New Term, new leaf? Hardly
The Dáil resumes tomorrow for the Spring term and later today the Government will announce its legislative progamme, in other words the Bills it hopes to publish between now and the end of the Easter break. There will be a little less than 30 Bills, I am told, and there are two chances of them all being published: little or none.
It always happens. Government guillotines debate on legislation in the Dáil and Seanad. Opposition complains bitterly. Says it will bring in reform. Opposition becomes Government and sets about imposing guillotines on debate in legislation in Dáil and Seanad.
Ditto with legislative programmes. The opposition constantly criticised the fact that so few of the promised Bills each term actually got published. Now the opposition is in Government and it’s going through the same process.
Ditto Dáil reform. The opposition mocked adjournment debates because they were too late at night and the relevant Minister never showed up but farmed it off to colleagues. Now it’s called topical issues and even though it’s on earlier that day, it’s not a huge improvement on what went before. Certain ministers are seldom there to answer questions relating to their brief.
Like everything else in Ireland – a small country, a settled democracy, a very oligarchical form of governing, innate conservatism, resistance to change – when they happen occur, changes happen incrementally, a little like the way the days gradually get brighter as the year progresses.
That’s why the claim by the incoming Government that it had affected a “democratic revolution” was such an assault on the English language. That said, there are a number of important and substantial issues that will dominate this Dáil term.
The most obvious one is abortion. From a legislative point of view, it’s going to be relatively quiet for a month or so, as the Department of Health prepares draft legislation.
But that wont’ prevent the intensification or the continuance of the debate and the divisions in the public sphere. The pro-life rally on Saturday will serve as another reminder that this tangled and problematic issue will be a dominant issue in the political year.
But it seems certain that the legislation and guidelines – including a threat of self-destruction as grounds for lawful abortion – will pass, given the whips being imposed and the huge majority of the Government.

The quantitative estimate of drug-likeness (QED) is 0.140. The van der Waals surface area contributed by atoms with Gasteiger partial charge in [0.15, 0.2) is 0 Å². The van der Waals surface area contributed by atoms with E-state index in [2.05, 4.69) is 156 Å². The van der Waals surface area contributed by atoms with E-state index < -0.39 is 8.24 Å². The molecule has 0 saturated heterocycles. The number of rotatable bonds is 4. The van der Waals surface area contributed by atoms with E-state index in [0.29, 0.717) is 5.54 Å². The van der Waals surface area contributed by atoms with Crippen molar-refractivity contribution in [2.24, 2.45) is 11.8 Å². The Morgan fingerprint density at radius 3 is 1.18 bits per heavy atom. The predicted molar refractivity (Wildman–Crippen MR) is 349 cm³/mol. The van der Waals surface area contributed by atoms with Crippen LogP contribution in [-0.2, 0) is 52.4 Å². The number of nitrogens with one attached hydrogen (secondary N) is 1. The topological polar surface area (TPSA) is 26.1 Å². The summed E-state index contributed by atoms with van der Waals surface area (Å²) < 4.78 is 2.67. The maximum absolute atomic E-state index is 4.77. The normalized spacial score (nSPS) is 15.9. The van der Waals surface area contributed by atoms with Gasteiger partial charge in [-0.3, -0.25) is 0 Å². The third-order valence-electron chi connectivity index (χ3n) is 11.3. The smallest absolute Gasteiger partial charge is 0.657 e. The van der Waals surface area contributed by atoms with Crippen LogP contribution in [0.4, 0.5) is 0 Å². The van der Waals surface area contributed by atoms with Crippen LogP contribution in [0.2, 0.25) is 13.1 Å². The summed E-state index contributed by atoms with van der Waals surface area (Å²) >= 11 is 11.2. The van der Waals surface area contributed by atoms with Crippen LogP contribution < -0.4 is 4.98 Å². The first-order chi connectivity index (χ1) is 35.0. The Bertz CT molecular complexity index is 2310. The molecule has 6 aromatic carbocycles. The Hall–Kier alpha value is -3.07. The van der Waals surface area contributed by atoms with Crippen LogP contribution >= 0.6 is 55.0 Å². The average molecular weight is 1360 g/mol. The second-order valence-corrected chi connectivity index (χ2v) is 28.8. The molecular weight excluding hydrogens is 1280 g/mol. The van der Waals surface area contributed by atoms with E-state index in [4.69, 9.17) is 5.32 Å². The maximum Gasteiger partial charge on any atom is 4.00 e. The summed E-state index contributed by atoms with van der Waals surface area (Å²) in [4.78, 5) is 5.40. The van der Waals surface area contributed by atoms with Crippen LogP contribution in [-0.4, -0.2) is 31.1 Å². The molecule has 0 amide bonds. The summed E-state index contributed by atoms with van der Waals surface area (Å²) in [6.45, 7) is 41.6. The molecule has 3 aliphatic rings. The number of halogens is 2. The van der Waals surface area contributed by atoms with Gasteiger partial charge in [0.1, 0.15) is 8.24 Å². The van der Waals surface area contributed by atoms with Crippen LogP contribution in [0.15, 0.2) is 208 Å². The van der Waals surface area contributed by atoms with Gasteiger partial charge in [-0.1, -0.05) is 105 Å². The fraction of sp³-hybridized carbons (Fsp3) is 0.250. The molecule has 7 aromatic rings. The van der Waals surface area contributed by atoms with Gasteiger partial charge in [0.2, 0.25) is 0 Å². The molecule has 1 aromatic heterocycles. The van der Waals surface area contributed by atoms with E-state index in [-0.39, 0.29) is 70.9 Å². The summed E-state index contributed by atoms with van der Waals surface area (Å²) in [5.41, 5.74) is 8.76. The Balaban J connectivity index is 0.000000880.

Even without a whip, the middle ground of Fine Gael will support the Bill. Many who had been veering against the Bill were convinced enough by the medics last week to veer the other way.
There will be an issue with a minority of Fine Gael TDs who can see no alternative but to vote against the law on grounds of moral conscience. Politically, the most salient aspect will be their number and how the Fine Gael party deals with them from a disciplinary perspective.
Elsewhere, the promissory note issue will feature prominently in political discourse between now and Easter. There’s a looming deadline waiting at the end of March. Last year, the Government did a bit of a three card trick and ‘magicked’ away the €3 billion due for a year.
But anything less than a permanent deal to make the €30bn burden (originally to be paid over a shockingly short ten years) sustainable will cause a huge amount of bother for both Coalition parties.
That is particularly so given the overweening confidence which Ministers have displayed in telling all and sundry that a deal is in the big/imminent/ there for the taking.
We’ll believe it when we see it. There have been too many false dawns on debt deals with the ECB and others in the short lifetime of the Government. If they pull it off, they will be heroes. If they don’t, they will be hammered. It’s a simple as that.
A little later in the year, the introduction of the property tax will be the pencilled-in event that should dominate the middle of the year. It’s a big new tax and will rake in €300m in a full year adding hundreds to the annual household tax bill.
I’m not sure if it’s by happenstance or design but the fact that it is being staggered in will make it seem a little palatable. Householders will pay for six months this year and it will not be until 2014 that the full weight of it will have to be borne.
The Government’s calculation is that by that stage it will have bedded itself in and people may grumble about it but will generally accept it. I’m not so sure about that. It’s going to be very unpopular, in July this year, in January next year too.
The other question is: will there be a campaign of disobedience this year and will it have the success of last year’s campaign? Yes, for sure, but I suspect it will not have the traction of last year.
For one, Revenue is in charge and having studied the mistakes from last year will not repeat them. Also, there won’t be any messing around with those who don’t comply.
It’s interesting that Sinn Féin today said very firmly that it will confine its opposition to the Bill to parliamentary protest, including drafting its own bills. The fact that the party won’t take to the street, to me, looks like another of those small and deliberative steps towards the mainstream.
Sure, it didn’t officially protest on the streets last year. But like everybody else in Irish politics, incremental change is the name of the game for Sinn Féin.